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It was the first day of summer theater camp and many of my 3rd – 6th grade regulars had already arrived and were spending the last few minutes before our day started laughing and joking and catching up with each other on what they had been up to since our most recent show had closed that spring. There were also a few kids I had met before but were new to the program, and a few that I had never met at all. They looked curiously about them and wandered around the studio. I had pretty much identified everybody and given out name tags and was waiting for one more new student.

I saw him come in with his mom. He was a little guy, small for his age, and he looked as if this was the last place in the world he wanted to be. But his mom led him to the edge of the playing space, and he sat https://www.haytheatre.com/ . down amid the cacophony of the kids and just plain looked uncomfortable. I smiled at him and at his mom, and went over to shake his hand. “This is Steven,” his mom told me. “He is a little uncomfortable in new situations. It helps him if you can hook him up with a buddy who can kind of show him the ropes.”

This made perfect sense to me and I made a mental note to make sure I introduced him to Michael, one of my regulars who is the kind of kid who can be counted on to be a friend to everybody. Steven’s mom looked around the room at the other children, and then looked back at her son who was still sitting quietly and looking unhappy. She told me only that he had trouble sometimes in large groups and that he liked to watch the other kids to see what was expected of him. Then she said good-by to her boy, and left for the day.

Ok, I had a sense there was something pretty interesting about this guy. For one thing he was still looking like he would rather be anywhere else in the world than in my studio classroom, and this was unusual. The vast majority of kids who entered the room took one look at the comfortable couches and big colored pillows, and the large platform stage, the lights, the props and costumes everywhere and felt like they had arrived. For a kid interested in acting, this was a perfect place to settle in and get comfortable.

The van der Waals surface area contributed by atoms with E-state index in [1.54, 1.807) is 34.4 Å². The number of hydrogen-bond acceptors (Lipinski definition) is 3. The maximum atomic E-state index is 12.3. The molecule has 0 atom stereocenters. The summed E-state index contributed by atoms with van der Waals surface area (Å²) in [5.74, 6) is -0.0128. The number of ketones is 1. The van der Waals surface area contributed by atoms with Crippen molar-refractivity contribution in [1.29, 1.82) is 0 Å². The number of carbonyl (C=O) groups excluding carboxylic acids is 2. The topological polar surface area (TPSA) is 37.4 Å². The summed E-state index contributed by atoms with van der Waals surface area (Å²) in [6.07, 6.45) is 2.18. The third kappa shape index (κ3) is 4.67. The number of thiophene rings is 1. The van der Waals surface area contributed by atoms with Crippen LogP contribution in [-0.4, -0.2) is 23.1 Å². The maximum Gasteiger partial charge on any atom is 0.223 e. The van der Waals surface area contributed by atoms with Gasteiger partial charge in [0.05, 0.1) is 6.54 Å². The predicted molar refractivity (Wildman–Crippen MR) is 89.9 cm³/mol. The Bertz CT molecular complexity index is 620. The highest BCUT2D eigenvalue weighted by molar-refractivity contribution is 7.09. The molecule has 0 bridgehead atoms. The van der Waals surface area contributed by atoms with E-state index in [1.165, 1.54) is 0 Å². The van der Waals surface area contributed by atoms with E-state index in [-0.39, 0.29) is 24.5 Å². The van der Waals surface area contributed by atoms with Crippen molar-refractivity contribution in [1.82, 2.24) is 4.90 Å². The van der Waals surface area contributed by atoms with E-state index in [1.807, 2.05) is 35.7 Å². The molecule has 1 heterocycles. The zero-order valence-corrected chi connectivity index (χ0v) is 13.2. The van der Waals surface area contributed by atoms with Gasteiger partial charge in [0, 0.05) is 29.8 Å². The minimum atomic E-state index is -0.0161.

As the day progressed I discovered that Steven was a very interesting guy indeed. When I asked a question of the group he would raise his hand to answer, and if I called on him he would look at me blankly. He had no idea even what the question was, much less any idea how to answer it. He laughed when the other kids laughed, but seemed to have no idea what on earth everybody found so funny. Before I could partner him with Michael, Steven made a choice on his own, and probably the worst choice he could have possibly made. He chose for his class mentor the most beautiful and most completely disdainful girl in the group who, when he agreed with everything she said and announced she was his girlfriend, look at him like he was a slug on a cabbage leaf.

The only place Steven was able to shine that morning was on the playground where he proved to be the most amazing kickball player the theater company had ever seen. Truthfully this was not saying much, as our theater company was not known for its athletic prowess, but it was a wonder to see this awkward and clearly very confused child become a graceful athlete, catching balls and pitching beautiful and making home runs with ease. There was the few times he was distracted by a plane flying overhead, but he also amazed me at those moments, as he knew exactly what kind of plane he was looking at and could tell me all manner of details about the plane, down to the model numbers.

And this boy could sing. The project we were working on was a musical that summer, and though the child couldn’t answer a question to save his life, he always knew what page we were on in the libretto and could sing like an angel.

I couldn’t wait to talk to his mom at the end of the day.

When she arrived I met her at the door, asking my assistant to keep watch over the rest of the waiting kids. I asked her if she had a minute and if I could speak to her privately. We moved outside of the door to the studio, and I said, “Can you tell me a little about Steven?”

Her eyes filled with tears. She explained to me that she was sorry, and that she had hoped that in this world her little son would have a chance to be “just another kid.” That she had hoped she had found a place for him finally to fit in, and to find a measure of independent success. And then she explained to me that her Steven had a non-verbal learning disability.

The name non-verbal learning disorder is misleading as individuals with this disability are usually highly verbal and that their areas of deficit are in the nonverbal domains. This means that while the child’s language skills will seem advanced and his vocabulary may even be exceptional, the areas of concept formation and abstract reasoning are quite impaired. The child may have a great.